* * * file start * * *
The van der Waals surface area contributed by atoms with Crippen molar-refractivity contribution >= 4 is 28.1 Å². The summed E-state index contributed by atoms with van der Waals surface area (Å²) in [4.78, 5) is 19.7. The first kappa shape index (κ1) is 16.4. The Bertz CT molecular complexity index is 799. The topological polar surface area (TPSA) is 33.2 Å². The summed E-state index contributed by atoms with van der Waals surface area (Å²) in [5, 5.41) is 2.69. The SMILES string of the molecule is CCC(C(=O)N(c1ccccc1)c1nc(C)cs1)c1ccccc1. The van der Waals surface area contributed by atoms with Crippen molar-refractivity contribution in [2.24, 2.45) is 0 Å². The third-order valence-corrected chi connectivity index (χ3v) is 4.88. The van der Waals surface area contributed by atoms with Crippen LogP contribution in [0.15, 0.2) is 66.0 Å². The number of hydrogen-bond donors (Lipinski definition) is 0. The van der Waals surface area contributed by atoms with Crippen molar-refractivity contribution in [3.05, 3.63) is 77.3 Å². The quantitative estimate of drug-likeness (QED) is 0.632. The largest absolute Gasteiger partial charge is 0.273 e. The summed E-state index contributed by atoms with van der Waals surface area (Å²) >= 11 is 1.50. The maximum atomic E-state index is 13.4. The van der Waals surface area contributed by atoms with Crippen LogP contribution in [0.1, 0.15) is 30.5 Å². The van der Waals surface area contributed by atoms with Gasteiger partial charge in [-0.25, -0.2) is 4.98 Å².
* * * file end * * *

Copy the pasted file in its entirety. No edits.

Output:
The van der Waals surface area contributed by atoms with Crippen molar-refractivity contribution >= 4 is 28.1 Å². The summed E-state index contributed by atoms with van der Waals surface area (Å²) in [4.78, 5) is 19.7. The first kappa shape index (κ1) is 16.4. The Bertz CT molecular complexity index is 799. The topological polar surface area (TPSA) is 33.2 Å². The summed E-state index contributed by atoms with van der Waals surface area (Å²) in [5, 5.41) is 2.69. The SMILES string of the molecule is CCC(C(=O)N(c1ccccc1)c1nc(C)cs1)c1ccccc1. The van der Waals surface area contributed by atoms with Crippen molar-refractivity contribution in [2.24, 2.45) is 0 Å². The third-order valence-corrected chi connectivity index (χ3v) is 4.88. The van der Waals surface area contributed by atoms with Crippen LogP contribution in [0.15, 0.2) is 66.0 Å². The number of hydrogen-bond donors (Lipinski definition) is 0. The van der Waals surface area contributed by atoms with Crippen molar-refractivity contribution in [3.05, 3.63) is 77.3 Å². The quantitative estimate of drug-likeness (QED) is 0.632. The largest absolute Gasteiger partial charge is 0.273 e. The summed E-state index contributed by atoms with van der Waals surface area (Å²) >= 11 is 1.50. The maximum atomic E-state index is 13.4. The van der Waals surface area contributed by atoms with Crippen LogP contribution in [0.1, 0.15) is 30.5 Å². The van der Waals surface area contributed by atoms with Gasteiger partial charge in [-0.25, -0.2) is 4.98 Å².